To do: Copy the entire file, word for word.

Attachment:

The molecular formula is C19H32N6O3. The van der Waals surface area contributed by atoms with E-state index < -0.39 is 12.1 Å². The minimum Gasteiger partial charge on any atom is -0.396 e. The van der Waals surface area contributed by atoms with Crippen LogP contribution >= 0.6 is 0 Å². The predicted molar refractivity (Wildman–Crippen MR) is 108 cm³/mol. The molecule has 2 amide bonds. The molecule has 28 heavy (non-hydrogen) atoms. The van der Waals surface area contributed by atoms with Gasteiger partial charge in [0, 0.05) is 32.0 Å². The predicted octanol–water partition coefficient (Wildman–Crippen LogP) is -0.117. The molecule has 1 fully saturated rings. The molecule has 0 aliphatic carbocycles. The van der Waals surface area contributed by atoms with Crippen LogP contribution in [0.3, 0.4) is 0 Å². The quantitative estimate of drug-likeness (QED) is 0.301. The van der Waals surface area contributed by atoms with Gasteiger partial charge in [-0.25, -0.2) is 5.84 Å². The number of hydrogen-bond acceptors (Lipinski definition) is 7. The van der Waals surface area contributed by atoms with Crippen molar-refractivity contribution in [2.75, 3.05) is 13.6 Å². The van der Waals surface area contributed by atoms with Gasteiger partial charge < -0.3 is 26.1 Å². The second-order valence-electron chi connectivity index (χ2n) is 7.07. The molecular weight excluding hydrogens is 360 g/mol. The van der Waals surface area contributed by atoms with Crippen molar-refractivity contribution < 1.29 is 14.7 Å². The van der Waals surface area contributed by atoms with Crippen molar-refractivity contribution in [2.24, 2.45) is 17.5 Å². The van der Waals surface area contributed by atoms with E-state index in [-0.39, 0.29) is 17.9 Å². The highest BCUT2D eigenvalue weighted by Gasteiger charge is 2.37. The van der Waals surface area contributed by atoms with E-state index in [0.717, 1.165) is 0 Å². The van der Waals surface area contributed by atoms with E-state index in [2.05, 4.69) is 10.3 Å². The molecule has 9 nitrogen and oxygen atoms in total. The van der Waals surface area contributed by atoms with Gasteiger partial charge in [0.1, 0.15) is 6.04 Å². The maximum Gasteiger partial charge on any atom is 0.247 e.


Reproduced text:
The molecular formula is C19H32N6O3. The van der Waals surface area contributed by atoms with E-state index < -0.39 is 12.1 Å². The minimum Gasteiger partial charge on any atom is -0.396 e. The van der Waals surface area contributed by atoms with Crippen LogP contribution >= 0.6 is 0 Å². The predicted molar refractivity (Wildman–Crippen MR) is 108 cm³/mol. The molecule has 2 amide bonds. The molecule has 28 heavy (non-hydrogen) atoms. The van der Waals surface area contributed by atoms with Gasteiger partial charge in [0, 0.05) is 32.0 Å². The predicted octanol–water partition coefficient (Wildman–Crippen LogP) is -0.117. The molecule has 1 fully saturated rings. The molecule has 0 aliphatic carbocycles. The van der Waals surface area contributed by atoms with Crippen LogP contribution in [0.3, 0.4) is 0 Å². The quantitative estimate of drug-likeness (QED) is 0.301. The van der Waals surface area contributed by atoms with Gasteiger partial charge in [-0.25, -0.2) is 5.84 Å². The number of hydrogen-bond acceptors (Lipinski definition) is 7. The van der Waals surface area contributed by atoms with Crippen molar-refractivity contribution in [2.75, 3.05) is 13.6 Å². The van der Waals surface area contributed by atoms with Gasteiger partial charge < -0.3 is 26.1 Å². The second-order valence-electron chi connectivity index (χ2n) is 7.07. The molecular weight excluding hydrogens is 360 g/mol. The van der Waals surface area contributed by atoms with Crippen molar-refractivity contribution < 1.29 is 14.7 Å². The van der Waals surface area contributed by atoms with Crippen molar-refractivity contribution in [2.24, 2.45) is 17.5 Å². The van der Waals surface area contributed by atoms with E-state index in [-0.39, 0.29) is 17.9 Å². The highest BCUT2D eigenvalue weighted by Gasteiger charge is 2.37. The van der Waals surface area contributed by atoms with E-state index in [0.717, 1.165) is 0 Å². The van der Waals surface area contributed by atoms with E-state index in [2.05, 4.69) is 10.3 Å². The molecule has 9 nitrogen and oxygen atoms in total. The van der Waals surface area contributed by atoms with Gasteiger partial charge in [0.1, 0.15) is 6.04 Å². The maximum Gasteiger partial charge on any atom is 0.247 e.